Since Elden Ring dropped in late February, the gothic, open-world RPG has captured the attention and minds of gamers everywhere. As of this writing, the game is the top-seller on Steam’s charts, and, in a press release this morning, developer FromSoftware said that the game has sold 12 million units worldwide, with over a million copies being moved in Japan alone. Aside from this milestone, the company has plans to turn Elden Ring into a franchise unto itself. Per the release, fans of the game are being encouraged to “look forward to more of Elden Ring as an IP (characters and other intellectual property) in hopes of expanding beyond the realm of games.”
Yasuo Miyakawa, the president and CEO of BANDAI NAMCO, (which worked with FromSoftware on the game’s development and marketing) also touched on the potential of a cascading network of Elden Ring-related creative ventures:
“Much effort was placed into creating ‘ELDEN RING’ so that we could exceed the expectations of our fans worldwide. In like manner, we will continue our efforts in expanding the brand beyond the game itself, and into everyone’s daily life.”
No specifics have been provided as to what this plan entails, but considering the immediate success of the game, we would imagine this might materialize in the form of everything from board games to TV and film projects.
The age of the Netflix adaptation — While it still remains difficult to adapt video games to the silver screen, just looking at the recent Uncharted film shows TV adaptation seems to be a more appropriate medium for video games to get the proper treatment they deserve. It makes more sense to pursue the TV route, given that video games are all about immersion and world-building, which tends to come easier when you have ten hours rather than two.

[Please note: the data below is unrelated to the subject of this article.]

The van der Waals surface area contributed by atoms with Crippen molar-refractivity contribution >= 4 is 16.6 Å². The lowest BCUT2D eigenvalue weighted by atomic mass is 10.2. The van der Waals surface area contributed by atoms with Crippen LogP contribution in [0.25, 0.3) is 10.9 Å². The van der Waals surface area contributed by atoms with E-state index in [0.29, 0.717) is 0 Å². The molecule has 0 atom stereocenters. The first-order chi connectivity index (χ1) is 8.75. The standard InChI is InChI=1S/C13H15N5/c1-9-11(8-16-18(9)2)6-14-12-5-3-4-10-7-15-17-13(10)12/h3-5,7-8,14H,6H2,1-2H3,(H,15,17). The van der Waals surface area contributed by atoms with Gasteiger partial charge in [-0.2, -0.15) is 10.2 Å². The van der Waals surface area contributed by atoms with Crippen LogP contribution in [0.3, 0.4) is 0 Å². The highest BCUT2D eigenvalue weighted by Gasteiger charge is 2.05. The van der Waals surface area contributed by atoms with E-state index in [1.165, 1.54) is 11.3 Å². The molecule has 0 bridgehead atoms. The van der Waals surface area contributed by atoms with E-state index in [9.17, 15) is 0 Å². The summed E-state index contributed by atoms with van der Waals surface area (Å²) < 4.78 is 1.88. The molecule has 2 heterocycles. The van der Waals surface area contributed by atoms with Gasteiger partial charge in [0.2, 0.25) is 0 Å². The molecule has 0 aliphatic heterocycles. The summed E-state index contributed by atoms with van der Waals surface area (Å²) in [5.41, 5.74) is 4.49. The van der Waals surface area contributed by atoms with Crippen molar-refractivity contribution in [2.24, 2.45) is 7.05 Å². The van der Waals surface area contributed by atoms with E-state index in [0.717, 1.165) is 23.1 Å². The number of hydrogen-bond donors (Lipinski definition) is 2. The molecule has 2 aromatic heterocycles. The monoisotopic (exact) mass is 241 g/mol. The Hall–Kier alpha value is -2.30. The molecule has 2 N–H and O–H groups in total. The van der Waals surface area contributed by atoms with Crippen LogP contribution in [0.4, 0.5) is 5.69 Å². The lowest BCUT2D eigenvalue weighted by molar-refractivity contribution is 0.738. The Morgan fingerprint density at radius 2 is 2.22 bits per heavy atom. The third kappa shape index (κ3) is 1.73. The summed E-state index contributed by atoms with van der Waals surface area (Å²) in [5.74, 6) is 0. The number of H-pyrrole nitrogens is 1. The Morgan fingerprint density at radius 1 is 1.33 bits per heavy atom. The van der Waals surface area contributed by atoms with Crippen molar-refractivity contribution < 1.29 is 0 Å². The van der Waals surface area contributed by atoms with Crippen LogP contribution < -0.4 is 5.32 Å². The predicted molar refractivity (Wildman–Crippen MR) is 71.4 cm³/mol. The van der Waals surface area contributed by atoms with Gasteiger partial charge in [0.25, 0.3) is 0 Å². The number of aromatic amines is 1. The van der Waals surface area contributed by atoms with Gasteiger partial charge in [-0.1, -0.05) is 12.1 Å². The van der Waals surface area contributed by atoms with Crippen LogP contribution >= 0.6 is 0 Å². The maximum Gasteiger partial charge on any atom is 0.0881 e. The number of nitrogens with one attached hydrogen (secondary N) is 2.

As noted by The Ringer, “video games are not so much stories as they are environments … You kick around. You learn to live with the premise … The player’s engagement in a video game, even in the most self-consciously ‘cinematic’ titles, has always more so resembled serial literature and seasonal television.”
This could be why Netflix has had success with its treatment of Castlevania, which has been given four seasons from the streaming giant, and why The Witcher is one of its most popular shows. The CupHead Show! is another example of the video game to TV pipeline, although reviews have been a little tepid with that particular project.
Now whether or not the expansion of the Elden Ring brand arrives in a film or TV show is another question entirely, but the roadmap is there for FromSoftware — take the time to develop a multi-season endeavor that allows fans to exist in the game’s universe without trying to transport viewers there immediately in an exhaustive film.